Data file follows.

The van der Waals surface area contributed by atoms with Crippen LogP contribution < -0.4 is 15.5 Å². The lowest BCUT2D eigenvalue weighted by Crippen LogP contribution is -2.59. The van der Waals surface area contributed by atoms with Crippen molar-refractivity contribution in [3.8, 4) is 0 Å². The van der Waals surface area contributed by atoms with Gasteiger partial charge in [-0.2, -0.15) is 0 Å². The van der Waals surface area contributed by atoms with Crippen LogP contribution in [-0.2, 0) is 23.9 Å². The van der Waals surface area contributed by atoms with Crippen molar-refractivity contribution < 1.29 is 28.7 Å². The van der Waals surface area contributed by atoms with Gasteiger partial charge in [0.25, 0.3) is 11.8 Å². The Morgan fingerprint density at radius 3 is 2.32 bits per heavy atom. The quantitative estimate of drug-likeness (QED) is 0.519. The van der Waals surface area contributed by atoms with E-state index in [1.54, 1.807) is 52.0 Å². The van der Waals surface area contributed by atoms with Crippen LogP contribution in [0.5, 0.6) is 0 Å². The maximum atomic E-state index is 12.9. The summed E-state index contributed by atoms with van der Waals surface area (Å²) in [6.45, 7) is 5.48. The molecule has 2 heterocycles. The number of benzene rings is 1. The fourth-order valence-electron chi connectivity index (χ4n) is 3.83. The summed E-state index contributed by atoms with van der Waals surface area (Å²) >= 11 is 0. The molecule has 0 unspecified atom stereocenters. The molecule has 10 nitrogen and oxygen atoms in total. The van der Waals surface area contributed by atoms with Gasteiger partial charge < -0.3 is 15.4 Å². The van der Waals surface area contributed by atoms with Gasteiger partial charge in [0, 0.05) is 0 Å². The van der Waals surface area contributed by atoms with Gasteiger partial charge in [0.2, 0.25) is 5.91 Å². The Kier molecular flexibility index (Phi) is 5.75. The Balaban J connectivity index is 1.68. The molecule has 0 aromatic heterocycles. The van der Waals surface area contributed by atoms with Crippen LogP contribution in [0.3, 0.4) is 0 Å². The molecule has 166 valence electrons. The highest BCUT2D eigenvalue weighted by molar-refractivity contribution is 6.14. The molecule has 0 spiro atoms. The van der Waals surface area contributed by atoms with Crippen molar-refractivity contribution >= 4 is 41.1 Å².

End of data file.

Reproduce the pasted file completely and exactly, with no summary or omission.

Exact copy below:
The van der Waals surface area contributed by atoms with Crippen LogP contribution < -0.4 is 15.5 Å². The lowest BCUT2D eigenvalue weighted by Crippen LogP contribution is -2.59. The van der Waals surface area contributed by atoms with Crippen molar-refractivity contribution in [3.8, 4) is 0 Å². The van der Waals surface area contributed by atoms with Gasteiger partial charge in [-0.2, -0.15) is 0 Å². The van der Waals surface area contributed by atoms with Crippen LogP contribution in [-0.2, 0) is 23.9 Å². The van der Waals surface area contributed by atoms with Crippen molar-refractivity contribution < 1.29 is 28.7 Å². The van der Waals surface area contributed by atoms with Gasteiger partial charge in [0.25, 0.3) is 11.8 Å². The Morgan fingerprint density at radius 3 is 2.32 bits per heavy atom. The quantitative estimate of drug-likeness (QED) is 0.519. The van der Waals surface area contributed by atoms with E-state index in [1.54, 1.807) is 52.0 Å². The van der Waals surface area contributed by atoms with Crippen LogP contribution in [0.5, 0.6) is 0 Å². The maximum atomic E-state index is 12.9. The summed E-state index contributed by atoms with van der Waals surface area (Å²) in [6.45, 7) is 5.48. The molecule has 2 heterocycles. The number of benzene rings is 1. The fourth-order valence-electron chi connectivity index (χ4n) is 3.83. The summed E-state index contributed by atoms with van der Waals surface area (Å²) >= 11 is 0. The molecule has 0 unspecified atom stereocenters. The molecule has 10 nitrogen and oxygen atoms in total. The van der Waals surface area contributed by atoms with Gasteiger partial charge < -0.3 is 15.4 Å². The van der Waals surface area contributed by atoms with Gasteiger partial charge in [0, 0.05) is 0 Å². The van der Waals surface area contributed by atoms with Gasteiger partial charge in [0.2, 0.25) is 5.91 Å². The Kier molecular flexibility index (Phi) is 5.75. The Balaban J connectivity index is 1.68. The molecule has 0 aromatic heterocycles. The van der Waals surface area contributed by atoms with Crippen LogP contribution in [0.3, 0.4) is 0 Å². The molecule has 166 valence electrons. The highest BCUT2D eigenvalue weighted by molar-refractivity contribution is 6.14. The molecule has 0 spiro atoms. The van der Waals surface area contributed by atoms with Crippen molar-refractivity contribution >= 4 is 41.1 Å².